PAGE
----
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Letter to the editors

Enhancing public health through the Kano pre-marital health screening bill: analysis of implications, challenges, and opportunities

Enhancing public health through the Kano pre-marital health screening bill: analysis of implications, challenges, and opportunities

Adamu Muhammad Ibrahim1,&, Olalekan John Okesanya2, Mohamed Mustaf Ahmed3, Bonaventure Michael Ukoaka4, Don Eliseo Lucero-Prisno III5,6,7


1Department of Immunology, School of Medical Laboratory Science, Usmanu Danfodiyo University, Sokoto, Nigeria, 2Department of Public Health and Maritime Transport, University of Thessaly, Volos, Greece, 3Faculty of Medicine and Health Sciences, SIMAD University, Mogadishu, Somalia, 4Department of Internal Medicine, Asokoro District Hospital, Abuja, Nigeria, 5Department of Global Health and Development, London School of Hygiene and Tropical Medicine, London, United Kingdom, 6Research and Development Office, Biliran Province State University, Naval, Leyte, Philippines, 7Research and Innovation Office, Southern Leyte State University, Sogod, Southern Leyte, Philippines



&Corresponding author
Mohamed Mustaf Ahmed, Faculty of Medicine and Health Sciences, SIMAD University, Mogadishu, Somalia



To the editors of the Pan African Medical Journal    Down

The Kano State House of Assembly recently passed a bill to mandate couples undergo medical screenings for HIV, hepatitis, and sickle cell anemia before marriage. The pre-marital health screening bill represents a significant step towards enhancing healthcare practices and upholding marital rights in Kano State, Nigeria. The Assembly stated that the decision marks a significant step towards protecting public health and preventing the spread of life-threatening diseases [1]. The bill was introduced because of the prevalence of health issues such as HIV and hepatitis, which are spread through uninformed marriages where individuals are unaware of the necessity for health screening before marriage in the state [1]. The bill emphasizes that couples intending to marry undergo essential medical screening and other relevant health examinations. By requiring premarital health screenings, the bill aims to promote public health, prevent the spread of diseases, and ensure that couples are aware of their health status before entering marriage. This proactive approach not only emphasizes the importance of health in relationships but also underscores the government's commitment to safeguarding the well-being of its citizens through preventive healthcare measures. This paper critically analyzes the Kano pre-marital health screening bill, focusing on its ethical, cultural, and practical implications. It highlights the bill's potential benefits and challenges and its impact on public health, individual rights, and societal acceptance. The aim is to stimulate discussion and provide recommendations for Kano's future policy development and implementation strategies.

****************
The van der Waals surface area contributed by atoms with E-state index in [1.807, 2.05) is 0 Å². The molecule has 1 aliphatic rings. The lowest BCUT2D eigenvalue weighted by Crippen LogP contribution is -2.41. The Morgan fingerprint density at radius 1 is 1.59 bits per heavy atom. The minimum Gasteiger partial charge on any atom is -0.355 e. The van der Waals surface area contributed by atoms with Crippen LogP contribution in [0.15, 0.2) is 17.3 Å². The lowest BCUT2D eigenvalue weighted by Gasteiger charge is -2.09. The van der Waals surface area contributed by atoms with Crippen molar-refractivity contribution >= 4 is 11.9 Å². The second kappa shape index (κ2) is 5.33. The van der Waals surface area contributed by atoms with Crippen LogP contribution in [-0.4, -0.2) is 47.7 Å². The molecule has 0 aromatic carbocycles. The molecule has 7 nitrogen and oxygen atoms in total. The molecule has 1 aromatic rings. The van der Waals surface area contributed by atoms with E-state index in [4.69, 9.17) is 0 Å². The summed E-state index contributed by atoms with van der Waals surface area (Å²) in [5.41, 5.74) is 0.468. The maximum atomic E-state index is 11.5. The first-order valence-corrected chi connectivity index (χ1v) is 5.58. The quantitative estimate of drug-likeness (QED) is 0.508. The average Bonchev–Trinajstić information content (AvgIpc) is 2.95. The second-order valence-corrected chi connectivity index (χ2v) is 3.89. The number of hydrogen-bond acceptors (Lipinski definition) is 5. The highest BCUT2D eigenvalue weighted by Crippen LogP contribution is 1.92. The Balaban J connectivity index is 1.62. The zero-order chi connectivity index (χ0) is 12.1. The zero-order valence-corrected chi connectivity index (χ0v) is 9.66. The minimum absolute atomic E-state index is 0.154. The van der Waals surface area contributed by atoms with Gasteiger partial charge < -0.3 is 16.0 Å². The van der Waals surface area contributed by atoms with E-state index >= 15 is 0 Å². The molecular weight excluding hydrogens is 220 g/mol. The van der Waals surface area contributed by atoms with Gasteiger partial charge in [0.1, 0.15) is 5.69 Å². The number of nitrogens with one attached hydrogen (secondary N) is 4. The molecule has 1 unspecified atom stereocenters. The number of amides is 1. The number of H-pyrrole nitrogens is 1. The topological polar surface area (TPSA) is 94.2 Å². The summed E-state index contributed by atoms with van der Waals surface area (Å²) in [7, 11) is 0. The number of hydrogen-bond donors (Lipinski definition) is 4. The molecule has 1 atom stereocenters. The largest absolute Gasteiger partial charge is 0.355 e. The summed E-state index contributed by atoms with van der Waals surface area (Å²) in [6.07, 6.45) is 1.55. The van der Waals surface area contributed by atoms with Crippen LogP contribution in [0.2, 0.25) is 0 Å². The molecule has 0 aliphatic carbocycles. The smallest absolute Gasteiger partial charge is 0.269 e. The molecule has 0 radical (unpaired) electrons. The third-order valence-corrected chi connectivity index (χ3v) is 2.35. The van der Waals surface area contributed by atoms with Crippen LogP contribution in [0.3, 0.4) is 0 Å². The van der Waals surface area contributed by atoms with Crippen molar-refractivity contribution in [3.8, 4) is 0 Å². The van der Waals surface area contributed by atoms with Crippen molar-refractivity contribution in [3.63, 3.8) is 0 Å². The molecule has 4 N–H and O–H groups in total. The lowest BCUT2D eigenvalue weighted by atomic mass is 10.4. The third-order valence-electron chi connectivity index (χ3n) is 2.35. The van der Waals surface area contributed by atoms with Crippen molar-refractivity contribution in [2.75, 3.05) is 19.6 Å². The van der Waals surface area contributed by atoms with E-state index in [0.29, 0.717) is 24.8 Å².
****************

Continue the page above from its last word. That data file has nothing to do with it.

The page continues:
Implications to public health: pre-marital screening signifies a shift in Kano toward organized healthcare practices, improved access to care, and advanced reproductive health. This screening is performed to detect the status of the intended couples and, subsequently, to prevent transmission to their respective partners through health counseling, education, and further treatment [2]. Ethical considerations of the Kano Pre-Marital Health Screening Bill include ensuring informed consent, respecting personal autonomy, protecting privacy and confidentiality, and avoiding discrimination. The program is accessible to all and aims to improve public health while minimizing harm and ensuring equitable implementation. Cultural sensitivity is crucial, as it respects local values and involves community leaders. These factors ensure the screening is fair, respectful, and beneficial to the community. Pre-marital screening programs have significant cultural and societal impacts. In cultures where arranged or consanguineous marriages are common, pre-marital screening can influence marriage decisions and family dynamics [3]. The acceptance and implementation of these screening programs reflect the cultural value placed on the health and well-being of future generations. Additionally, the emphasis on genetic testing in pre-marital screenings can lead to increased awareness and education about inherited diseases within communities, potentially reducing the prevalence of genetic disorders and birth defects [3,4]. The societal impact also extends to the stigma associated with certain genetic conditions, as screening programs can help de-stigmatize these conditions by promoting understanding and acceptance [4]. The Kano pre-marital health screening bill aims to promote early detection and prevention of diseases such as HIV, hepatitis, and genotype through mandatory pre-marital screenings in the state [5]. The involvement of developmental partners such as the National Center for Disease Control (NCDC), the Reproductive Health and Traditional Medicine Board (RTSL), and the Foreign, Commonwealth & Development Office (FCDO)-Lafiya Programme in the sponsorship of the bill and its implementation highlights the collaborative efforts to address public health concerns through pre-marital screening programs. Partnerships facilitate the provision of resources, expertise, and support necessary for the effective implementation of screening programs. Furthermore, the mandatory nature of screenings ensures that a larger proportion of the population, particularly those planning to marry, will be tested for these conditions. This increased coverage will reduce the burden of these diseases on the healthcare system and society as a whole [6].